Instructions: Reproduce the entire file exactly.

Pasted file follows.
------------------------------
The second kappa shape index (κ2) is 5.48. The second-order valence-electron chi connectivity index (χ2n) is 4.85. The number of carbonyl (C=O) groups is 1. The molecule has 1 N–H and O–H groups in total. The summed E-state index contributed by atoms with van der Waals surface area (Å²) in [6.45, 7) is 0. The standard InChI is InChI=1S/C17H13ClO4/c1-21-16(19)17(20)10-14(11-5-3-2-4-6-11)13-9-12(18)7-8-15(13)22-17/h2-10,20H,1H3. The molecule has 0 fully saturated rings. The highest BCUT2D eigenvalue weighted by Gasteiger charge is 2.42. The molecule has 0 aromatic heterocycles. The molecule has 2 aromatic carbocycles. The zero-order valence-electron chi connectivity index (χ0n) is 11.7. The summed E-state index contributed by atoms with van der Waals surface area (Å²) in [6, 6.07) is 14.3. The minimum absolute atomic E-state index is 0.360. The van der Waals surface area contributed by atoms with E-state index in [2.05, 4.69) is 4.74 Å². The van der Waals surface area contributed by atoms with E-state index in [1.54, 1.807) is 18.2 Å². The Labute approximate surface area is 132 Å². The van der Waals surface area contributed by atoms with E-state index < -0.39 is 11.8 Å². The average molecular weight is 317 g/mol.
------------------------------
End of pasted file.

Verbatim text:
The second kappa shape index (κ2) is 5.48. The second-order valence-electron chi connectivity index (χ2n) is 4.85. The number of carbonyl (C=O) groups is 1. The molecule has 1 N–H and O–H groups in total. The summed E-state index contributed by atoms with van der Waals surface area (Å²) in [6.45, 7) is 0. The standard InChI is InChI=1S/C17H13ClO4/c1-21-16(19)17(20)10-14(11-5-3-2-4-6-11)13-9-12(18)7-8-15(13)22-17/h2-10,20H,1H3. The molecule has 0 fully saturated rings. The highest BCUT2D eigenvalue weighted by Gasteiger charge is 2.42. The molecule has 0 aromatic heterocycles. The molecule has 2 aromatic carbocycles. The zero-order valence-electron chi connectivity index (χ0n) is 11.7. The summed E-state index contributed by atoms with van der Waals surface area (Å²) in [6, 6.07) is 14.3. The minimum absolute atomic E-state index is 0.360. The van der Waals surface area contributed by atoms with E-state index in [2.05, 4.69) is 4.74 Å². The van der Waals surface area contributed by atoms with E-state index in [1.54, 1.807) is 18.2 Å². The Labute approximate surface area is 132 Å². The van der Waals surface area contributed by atoms with E-state index < -0.39 is 11.8 Å². The average molecular weight is 317 g/mol.